One of Florida’s most exciting quarters, Miami’s Brickell Avenue neighborhood has evolved in 150 years from a subtropical wilderness studded with tall oak trees and an impassable underbrush to its present status as southeast Florida’s most exciting neighborhood. A long time ago, in 1871, the large Brickell family, headed by patriarchs William and Mary, entered this desolate Eden, bracketed on two sides by the Miami River and Biscayne Bay, and instituted its slow transformation, first opening what became a busy trading post while methodically acquiring thousands of acres of land through purchase and federal homestead laws.
Born in Ohio, William Brickell was stricken by wanderlust and an entrepreneurial spirit at a young age, visiting California during its mid-century gold rush, and, later, Australia during its own gold strike in the 1860s. There William met young Mary Bulmer, who, along with her family, had migrated from England to Australia. The couple married in the late 1860s, and moved to the United States. Soon after, they set out for another frontier, the wilds of southeast Florida.
The family’s vast real estate holdings remained undeveloped until Henry M. Flagler’s Florida East Coast Railway steamed into Miami in April 1896. Thereafter, the Brickells began to sell, lease, develop and rent portions of their properties along today’s Brickell Avenue and points east. What began to emerge was a quiescent neighborhood of wood frame homes with open porches and pitched roofs hard by the bay and the river. By the 1920s, more grand homes began to appear. The southern portions of Brickell Avenue became a “Millionaire’s Row” after Mary Brickell put up for sale large lots backing to the warm waters of Biscayne Bay. Grand homes in the Beaux Arts and Mediterranean styles became winter homes for prominent families from the northeastern United States.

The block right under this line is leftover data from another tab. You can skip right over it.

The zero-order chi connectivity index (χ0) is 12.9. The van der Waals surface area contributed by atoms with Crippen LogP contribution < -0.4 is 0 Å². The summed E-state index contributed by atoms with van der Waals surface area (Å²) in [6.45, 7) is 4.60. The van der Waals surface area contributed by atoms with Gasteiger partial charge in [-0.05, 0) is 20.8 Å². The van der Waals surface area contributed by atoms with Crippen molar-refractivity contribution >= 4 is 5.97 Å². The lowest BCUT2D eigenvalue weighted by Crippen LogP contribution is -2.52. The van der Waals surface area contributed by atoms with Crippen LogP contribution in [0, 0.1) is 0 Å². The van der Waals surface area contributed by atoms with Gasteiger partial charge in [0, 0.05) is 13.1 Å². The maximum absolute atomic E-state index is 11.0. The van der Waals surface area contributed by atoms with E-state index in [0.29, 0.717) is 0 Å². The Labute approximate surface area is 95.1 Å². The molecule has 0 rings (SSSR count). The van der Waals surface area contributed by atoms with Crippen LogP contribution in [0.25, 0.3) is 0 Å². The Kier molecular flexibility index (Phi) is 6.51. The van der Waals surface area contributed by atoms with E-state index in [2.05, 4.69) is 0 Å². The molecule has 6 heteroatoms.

The Great Depression caused some homeowners to subdivide their homes, which then took on the appearance and function of rooming houses. The expansive period following World War II brought additional changes as small numbers of retail and institutional buildings appeared on Brickell Avenue. By the late 1970s, the old Millionaire’s Row was giving way to tall condominiums with avant garde designs. The era of Brickell skyscrapers was underway. In the meantime, Brickell was on the road to becoming a banking center hosting banks whose headquarters were found in many corners of the world.
By the beginning of the new century, nearly all of the neighborhood’s original housing stock was gone and the first of two booms that would transform Brickell into the Manhattan of South Florida was underway. With its forest of high rises, including two of the tallest buildings in the southeastern United States, the Brickell Avenue neighborhood has become a 24/7 place with a profusion of condominiums, hotels, restaurants, and financial services centers, and a pedestrian life second to none in the region.
Authors: Dr. Paul S. George & Casey M. Piket
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